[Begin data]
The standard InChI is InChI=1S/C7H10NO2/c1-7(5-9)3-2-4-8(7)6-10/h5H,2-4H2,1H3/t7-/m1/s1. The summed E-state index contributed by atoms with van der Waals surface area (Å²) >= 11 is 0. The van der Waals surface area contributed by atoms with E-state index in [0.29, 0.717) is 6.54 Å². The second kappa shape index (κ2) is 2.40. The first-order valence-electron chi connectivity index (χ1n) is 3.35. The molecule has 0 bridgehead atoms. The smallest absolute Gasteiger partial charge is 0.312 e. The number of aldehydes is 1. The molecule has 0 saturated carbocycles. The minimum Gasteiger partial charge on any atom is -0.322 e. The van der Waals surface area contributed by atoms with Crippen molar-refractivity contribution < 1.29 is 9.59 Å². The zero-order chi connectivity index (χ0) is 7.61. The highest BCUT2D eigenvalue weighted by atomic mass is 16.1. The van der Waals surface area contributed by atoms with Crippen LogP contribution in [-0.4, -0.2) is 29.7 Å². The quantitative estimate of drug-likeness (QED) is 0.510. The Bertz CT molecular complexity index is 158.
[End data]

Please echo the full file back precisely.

The standard InChI is InChI=1S/C7H10NO2/c1-7(5-9)3-2-4-8(7)6-10/h5H,2-4H2,1H3/t7-/m1/s1. The summed E-state index contributed by atoms with van der Waals surface area (Å²) >= 11 is 0. The van der Waals surface area contributed by atoms with E-state index in [0.29, 0.717) is 6.54 Å². The second kappa shape index (κ2) is 2.40. The first-order valence-electron chi connectivity index (χ1n) is 3.35. The molecule has 0 bridgehead atoms. The smallest absolute Gasteiger partial charge is 0.312 e. The number of aldehydes is 1. The molecule has 0 saturated carbocycles. The minimum Gasteiger partial charge on any atom is -0.322 e. The van der Waals surface area contributed by atoms with Crippen molar-refractivity contribution < 1.29 is 9.59 Å². The zero-order chi connectivity index (χ0) is 7.61. The highest BCUT2D eigenvalue weighted by atomic mass is 16.1. The van der Waals surface area contributed by atoms with Crippen LogP contribution in [-0.4, -0.2) is 29.7 Å². The quantitative estimate of drug-likeness (QED) is 0.510. The Bertz CT molecular complexity index is 158.